Amazon.com Inc. profit fell for the first time in more than two years in the third quarter, and the company expects another earnings decline in the holiday-shopping season, which sent shares down more than 7% in late trading Thursday.
reported third-quarter profit of $2.1 billion, or $4.23 a share, on sales of $69.98 billion after the market closed Thursday. Sales rose from $56.58 billion a year ago, but earnings declined from $5.75 a share, the first time Amazon earnings have shrunk year-over-year since June 2017. Analysts on average expected Amazon to report earnings of $4.59 a share on sales of $68.83 billion, according to FactSet.
Amazon had been on a run of record profits until last quarter, when increased spending on the transition to one-day delivery for Prime customers and other initiatives began showing up in its results. The e-commerce giant reported profit topping $10 billion in 2018, more than triple its previous annual record, and had reported record quarterly profit totals for four consecutive quarters before breaking that streak with second-quarter results.
“We are ramping up to make our 25th holiday season the best ever for Prime customers — with millions of products available for free one-day delivery,” Amazon Chief Executive Jeff Bezos said in Thursday’s earnings announcement. “Customers love the transition of Prime from two days to one day — they’ve already ordered billions of items with free one-day delivery this year. It’s a big investment, and it’s the right long-term decision for customers.”
Amazon’s forecast for the holiday quarter came in short of estimates for both profit and sales, as the company predicted net revenue of $80 billion to $86.5 billion with operating income of $1.2 billion to $2.9 billion. Analysts on average were predicting fourth-quarter operating profit of $4.19 billion on sales of $87.39 billion, according to FactSet, after Amazon reported operating income of $3.79 billion on revenue of $72.38 billion in the holiday quarter a year ago.
“Significant investments tied to the rollout of one-day shipping will depress Q4 profits, we assume compounded by the shorter holiday shopping window,” Baird Equity Research analyst Colin Sebastian said in a note after the numbers hit.
In a conference call Thursday afternoon, Chief Financial Officer Brian Olsavsky said that Amazon’s holiday-season guidance for a revenue-growth decline from the third quarter to the fourth quarter was mostly related to the international e-commerce business. Specifically, he noted that India’s Diwali festival took place completely in the fourth quarter last year and started in the third quarter this year, while Japan increased its consumption tax beginning Oct. 1.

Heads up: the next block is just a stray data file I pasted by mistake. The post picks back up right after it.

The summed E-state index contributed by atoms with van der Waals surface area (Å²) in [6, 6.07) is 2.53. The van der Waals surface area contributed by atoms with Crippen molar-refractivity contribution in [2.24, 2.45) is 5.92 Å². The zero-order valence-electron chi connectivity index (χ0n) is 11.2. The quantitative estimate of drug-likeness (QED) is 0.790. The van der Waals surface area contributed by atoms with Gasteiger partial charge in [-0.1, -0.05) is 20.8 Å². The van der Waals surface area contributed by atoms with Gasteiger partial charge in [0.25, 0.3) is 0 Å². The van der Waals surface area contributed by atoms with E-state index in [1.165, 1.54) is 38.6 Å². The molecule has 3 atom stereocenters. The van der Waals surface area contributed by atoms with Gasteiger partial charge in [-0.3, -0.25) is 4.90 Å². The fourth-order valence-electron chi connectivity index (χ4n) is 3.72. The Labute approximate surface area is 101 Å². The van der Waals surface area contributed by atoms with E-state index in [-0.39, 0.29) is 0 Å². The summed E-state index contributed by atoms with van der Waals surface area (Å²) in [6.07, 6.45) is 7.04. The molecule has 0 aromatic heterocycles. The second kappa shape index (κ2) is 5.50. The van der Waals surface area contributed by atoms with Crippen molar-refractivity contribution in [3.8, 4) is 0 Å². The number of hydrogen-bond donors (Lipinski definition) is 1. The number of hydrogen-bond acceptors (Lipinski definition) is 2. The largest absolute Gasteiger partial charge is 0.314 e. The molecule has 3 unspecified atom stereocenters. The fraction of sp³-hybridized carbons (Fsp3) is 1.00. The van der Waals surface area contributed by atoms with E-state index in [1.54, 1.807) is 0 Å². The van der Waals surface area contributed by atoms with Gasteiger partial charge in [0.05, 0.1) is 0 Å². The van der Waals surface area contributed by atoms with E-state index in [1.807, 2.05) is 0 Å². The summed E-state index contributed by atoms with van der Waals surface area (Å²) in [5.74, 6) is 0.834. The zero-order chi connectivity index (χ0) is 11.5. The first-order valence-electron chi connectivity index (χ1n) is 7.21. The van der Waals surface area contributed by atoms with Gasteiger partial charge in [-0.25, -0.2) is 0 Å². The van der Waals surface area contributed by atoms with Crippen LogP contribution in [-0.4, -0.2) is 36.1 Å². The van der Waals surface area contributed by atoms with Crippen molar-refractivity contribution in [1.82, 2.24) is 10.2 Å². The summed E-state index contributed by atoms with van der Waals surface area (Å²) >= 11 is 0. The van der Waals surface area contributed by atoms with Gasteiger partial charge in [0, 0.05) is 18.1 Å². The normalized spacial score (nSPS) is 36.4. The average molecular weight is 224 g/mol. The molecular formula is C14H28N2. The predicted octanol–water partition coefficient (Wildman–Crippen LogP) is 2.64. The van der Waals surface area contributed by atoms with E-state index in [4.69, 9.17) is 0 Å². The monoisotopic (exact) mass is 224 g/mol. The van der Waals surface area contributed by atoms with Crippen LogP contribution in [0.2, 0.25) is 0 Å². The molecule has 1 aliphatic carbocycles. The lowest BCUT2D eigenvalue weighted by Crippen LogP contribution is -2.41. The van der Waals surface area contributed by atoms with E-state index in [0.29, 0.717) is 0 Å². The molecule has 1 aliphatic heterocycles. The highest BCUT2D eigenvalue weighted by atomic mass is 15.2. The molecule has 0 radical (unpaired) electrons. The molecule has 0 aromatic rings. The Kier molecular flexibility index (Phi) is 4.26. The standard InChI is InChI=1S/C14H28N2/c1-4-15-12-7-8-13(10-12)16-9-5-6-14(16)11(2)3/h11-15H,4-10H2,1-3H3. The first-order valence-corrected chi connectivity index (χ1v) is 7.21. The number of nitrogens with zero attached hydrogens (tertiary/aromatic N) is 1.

Amazon shares increased 1.1% to $1,780.78 in the regular session Thursday, then plunged toward $1,650 a share in after-hours trading after results were announced. The stock has gained 18.6% in 2019, but declined more than 10% in the past three months, as the S&P 500 index
fell about 0.5%.
Amazon prepped investors and analysts for the spending increase and resulting profit decline, projecting an $800 million charge in the second quarter for the one-day delivery change. Amazon ended up spending more than that in the second quarter, however, and Chief Financial Officer Brian Olsavsky said in July that Amazon would spend even more in the third quarter.
Olsavsky said in the call that the fourth quarter will see even larger costs from one-day delivery efforts.
“So, as we head into Q4 we’ve added what’s just nearly $1.5 billion penalty in Q4 year-over-year for the cost of shipping, which essentially is transportation costs, the cost of expanding our transportation capacity, things like adding additional roles and shifts in our warehouses,” the Amazon CFO said.
Amazon’s worldwide spending on shipping jumped 46% year-over-year in the third quarter to a record $9.6 billion, more than a half-billion dollars over what Amazon spent in the busier holiday season a year ago. The company, which cut back on hiring a year ago after absorbing the Whole Foods workforce and hiring quickly in 2017, also increased its total employee count by 22% to 750,000 people. Amazon added nearly 100,000 employees just in the third quarter, according to Thursday’s release, which Baird analyst Sebastian deemed the “most surprising metric” in the report.
“The biggest driver at this time is the people that we’re adding for fulfillment and transportation roles, especially as we head into Q4 and add this additional transportation capacity to service one-day [delivery],” Olsavsky said when asked about the third-quarter hiring.
Amazon Web Services, Amazon’s leading cloud-computing business, reported revenue of $9 billion and operating income of $2.26 billion, 71.6% of Amazon’s total operating profit. Revenue grew 35% from the year before, down from a growth rate of 46% at the same time last year, as declining growth rates for cloud-computing services such as Microsoft Corp.’s
Azure continue to be an issue for the largest players.
The domestic e-commerce business provided net sales of $42.64 billion and operating income of $1.28 billion, while international operations recorded an operating loss of $386 million on sales of $18.35 billion. Amazon’s brick-and-mortar retail offerings produced their lowest quarterly revenue total since Whole Foods Market was officially absorbed in 2017, with $4.19 billion in net sales falling 1.3% from the year before and 3.2% sequentially.